Another forum member and I decided to explore some new ground about 80 miles from home in Sunny Yuma.  We were working off some of the old USGS pubs for ideas on new areas or at least new areas to us.  We set off yesterday exploring offroad in the RZR for these extinct placer works.  The first 2 locations really did not look like gold producing areas and we couldn't find any evidence of old workings.  Abandoning that area we just started driving some of the old tracks looking for evidence of placer works.  By early afternoon we had about decided to give up when I spotted a new, bright yellow claim sign down the end of a wash.  We drove down there to see what was the ground looked like.  A quick hike revealed the claim owners were drywashing a small gully to bedrock fairly recently.  We decided to take an adjacent wash and see if we could find similar looking ground.  We drove to the end of the wash and although it was getting late in the day we set off to explore the zone about 1/2 mile from the other claim.  There was no sign of placer works in a series of desert washes with shallow bedrock.  About 30 minutes in, I get a decent target sound and started digging.  My friend ended up in the same gully and came up as I was digging.  We got to bedrock and using a pinpointer found a small nugget.  He went on while I finished up.  I swept the hole one last time and got another tone.  To make a long story tolerable, I found 4 nuggets in the same hole.  I got another couple tiny nuggets on the way back to the RZR, he got 1.  
      We hit it again today trying to expand on our search.  I found a decent nugget right off, then nothing for the next hour.  We met up to compare notes, he had found 1 as well.  We split up again and not 50 yds away I got a good tone right next to a bedrock dropoff.  I dug for close to 45 minutes pulling 8 small nuggets out of the same hole.  I found nothing else the rest of the day.  He found a spot that produced 3 nuggets in the same hole and a spot that produced 2 nuggets in the same hole.  It's not unheard of that certain conditions concentrate the nuggets in a favorable spot.  But, the rest of the wash was apparently barren.  I supposed if we dug through the overburden there might be more small nuggets on bedrock, but that's like working.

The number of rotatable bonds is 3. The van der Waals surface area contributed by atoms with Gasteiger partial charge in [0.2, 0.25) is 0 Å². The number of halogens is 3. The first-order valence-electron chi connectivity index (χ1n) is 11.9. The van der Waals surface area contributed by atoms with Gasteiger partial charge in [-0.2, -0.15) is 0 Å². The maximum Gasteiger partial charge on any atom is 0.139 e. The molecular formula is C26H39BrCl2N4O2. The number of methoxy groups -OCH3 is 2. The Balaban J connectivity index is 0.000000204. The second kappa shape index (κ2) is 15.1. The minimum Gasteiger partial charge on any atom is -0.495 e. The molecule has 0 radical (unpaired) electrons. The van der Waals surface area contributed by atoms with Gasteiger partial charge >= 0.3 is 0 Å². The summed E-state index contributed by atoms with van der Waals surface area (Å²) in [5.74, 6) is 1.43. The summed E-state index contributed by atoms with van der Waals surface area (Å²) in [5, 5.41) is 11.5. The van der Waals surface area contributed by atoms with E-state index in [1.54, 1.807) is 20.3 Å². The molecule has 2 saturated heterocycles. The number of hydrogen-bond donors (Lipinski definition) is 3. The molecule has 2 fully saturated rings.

We were in essence "blue sky" detecting, not having any specific knowledge about the area.  Here in Yuma you can't find a desert wash that hasn't been drywashed, so you have a clue that gold has been found before.  Out there, there were no clues to previous gold finds or what might be gold producing areas.  So we were lucky, or as Louis Pasteur said "Luck favors the prepared mind".  Hard work and persistence paid off this time.  
      It's the possibilities that keep us going, not the probabilities.  
      I'm not computer literate enough to fix these angles, Steve H will step in at some point and make them more viewable.  2.38grams is yesterdays single hole.  2.78 is yesterdays total.  2.52 is todays from a single hole.  1.10 is the lonesome nugget I found this morning.   The scoop in the hole shows the glory hole of 8 nuggets.  The other photos are both our nuggets from today on the tailgate of my truck.  I don't have a weight on his nuggets.  







    • By vanursepaul
      Dam Aussies wont let me in yet......... bugger all...
      Starting from Big Spring TX (dust storm central today) and heading west on I-20 to I-10 then thru New Mexico and im pretty sure I will be slowing down as I go thru AZ----- 
      then either on to LA via Rand quad or sweep up thru Vegas and on to, tri-tip Luckys Cold Springs Hideout---- then take a left over the pass and on in to Porta-toilet where Sourdough Scott hangs out so i can pick up a jar of relish!!!!!---- next would be a refreshment stop in Quincy area to see a few old mates---- then on the Redding area,  and over the hill to Eureka- then North to Alaska.....
      YOU HAVE ALL BEEN FORE-WARNED..... use your due diligence to decide if you want to be in those areas.....hahahahahaha.🤣😂🤠
       
    • By Dances With Doves
      Back when  Palladium was around $400 a man   lost his almost 20 gram ring with stones in a shallow  bay on a  Finger Lake.He called the club and my buddy called me and we made the half hour drive to the spot.He did not know  where he lost it in this about 20 acre  cove.Armed with my 5by8 coil on My At gold I got a most unusual sound and  scooped up his huge ring.I walked over to him since he met us there and I drooped the ring in  his hand and asked if this is what you are looking for.This man was so happy  because he  did not believe he would ever see the ring again.He gave the  club a gift of about $150 and  since then the price of palladium has hit about $2400.One other time a man on the  beach lost his ring just by posing for  pictures on the beach. I found it in 20 seconds since I was walking by  when they lost it. I said  I don't  want anything and just kept on hunting down the beach.In this instance a man lost something without even being overly active.The only time I got paid was when i found a young man's key to his  sport       car which was  expensive to replace .I found it in 30 seconds and this guy was  very happy.He offered me money but I refused.He kept on   insisting so   i said I will use it to take my buddy to  Wendy' s to celebrate you getting your  key back.Me and my buddy used the         $20 for a nice meal at Wendy's.One other time someone left a keg on the beach and me and my buddy split the $20  deposit.You  never  know what adventure the beach will bring you.